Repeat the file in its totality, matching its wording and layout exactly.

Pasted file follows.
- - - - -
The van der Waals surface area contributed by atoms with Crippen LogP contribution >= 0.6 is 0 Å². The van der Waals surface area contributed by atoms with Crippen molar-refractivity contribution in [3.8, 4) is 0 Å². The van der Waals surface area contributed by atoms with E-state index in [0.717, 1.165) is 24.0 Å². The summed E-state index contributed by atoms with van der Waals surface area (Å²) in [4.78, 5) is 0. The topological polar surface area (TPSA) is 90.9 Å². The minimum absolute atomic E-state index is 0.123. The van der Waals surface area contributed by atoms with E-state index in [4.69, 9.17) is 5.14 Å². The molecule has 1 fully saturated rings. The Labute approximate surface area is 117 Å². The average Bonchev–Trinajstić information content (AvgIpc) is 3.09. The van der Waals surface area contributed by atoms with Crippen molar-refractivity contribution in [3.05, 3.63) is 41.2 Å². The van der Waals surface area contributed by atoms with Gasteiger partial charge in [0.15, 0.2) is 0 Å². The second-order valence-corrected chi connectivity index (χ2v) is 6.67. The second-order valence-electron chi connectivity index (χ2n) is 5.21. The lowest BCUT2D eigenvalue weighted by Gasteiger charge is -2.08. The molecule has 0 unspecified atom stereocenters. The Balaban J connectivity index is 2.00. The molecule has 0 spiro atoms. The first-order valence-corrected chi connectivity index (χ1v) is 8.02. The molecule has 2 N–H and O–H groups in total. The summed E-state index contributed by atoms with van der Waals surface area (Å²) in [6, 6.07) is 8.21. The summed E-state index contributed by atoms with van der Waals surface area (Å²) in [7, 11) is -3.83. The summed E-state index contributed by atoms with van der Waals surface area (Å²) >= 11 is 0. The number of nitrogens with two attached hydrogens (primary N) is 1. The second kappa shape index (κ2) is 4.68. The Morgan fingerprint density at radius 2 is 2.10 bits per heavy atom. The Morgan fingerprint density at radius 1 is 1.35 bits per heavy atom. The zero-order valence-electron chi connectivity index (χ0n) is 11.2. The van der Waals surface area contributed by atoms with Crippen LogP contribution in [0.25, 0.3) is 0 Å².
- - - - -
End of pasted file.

The van der Waals surface area contributed by atoms with Crippen LogP contribution >= 0.6 is 0 Å². The van der Waals surface area contributed by atoms with Crippen molar-refractivity contribution in [3.8, 4) is 0 Å². The van der Waals surface area contributed by atoms with E-state index in [0.717, 1.165) is 24.0 Å². The summed E-state index contributed by atoms with van der Waals surface area (Å²) in [4.78, 5) is 0. The topological polar surface area (TPSA) is 90.9 Å². The minimum absolute atomic E-state index is 0.123. The van der Waals surface area contributed by atoms with E-state index in [4.69, 9.17) is 5.14 Å². The molecule has 1 fully saturated rings. The Labute approximate surface area is 117 Å². The average Bonchev–Trinajstić information content (AvgIpc) is 3.09. The van der Waals surface area contributed by atoms with Crippen molar-refractivity contribution in [3.05, 3.63) is 41.2 Å². The van der Waals surface area contributed by atoms with Gasteiger partial charge in [0.15, 0.2) is 0 Å². The second-order valence-corrected chi connectivity index (χ2v) is 6.67. The second-order valence-electron chi connectivity index (χ2n) is 5.21. The lowest BCUT2D eigenvalue weighted by Gasteiger charge is -2.08. The molecule has 0 unspecified atom stereocenters. The Balaban J connectivity index is 2.00. The molecule has 0 spiro atoms. The first-order valence-corrected chi connectivity index (χ1v) is 8.02. The molecule has 2 N–H and O–H groups in total. The summed E-state index contributed by atoms with van der Waals surface area (Å²) in [6, 6.07) is 8.21. The summed E-state index contributed by atoms with van der Waals surface area (Å²) in [7, 11) is -3.83. The summed E-state index contributed by atoms with van der Waals surface area (Å²) >= 11 is 0. The number of nitrogens with two attached hydrogens (primary N) is 1. The second kappa shape index (κ2) is 4.68. The Morgan fingerprint density at radius 2 is 2.10 bits per heavy atom. The Morgan fingerprint density at radius 1 is 1.35 bits per heavy atom. The zero-order valence-electron chi connectivity index (χ0n) is 11.2. The van der Waals surface area contributed by atoms with Crippen LogP contribution in [0.25, 0.3) is 0 Å².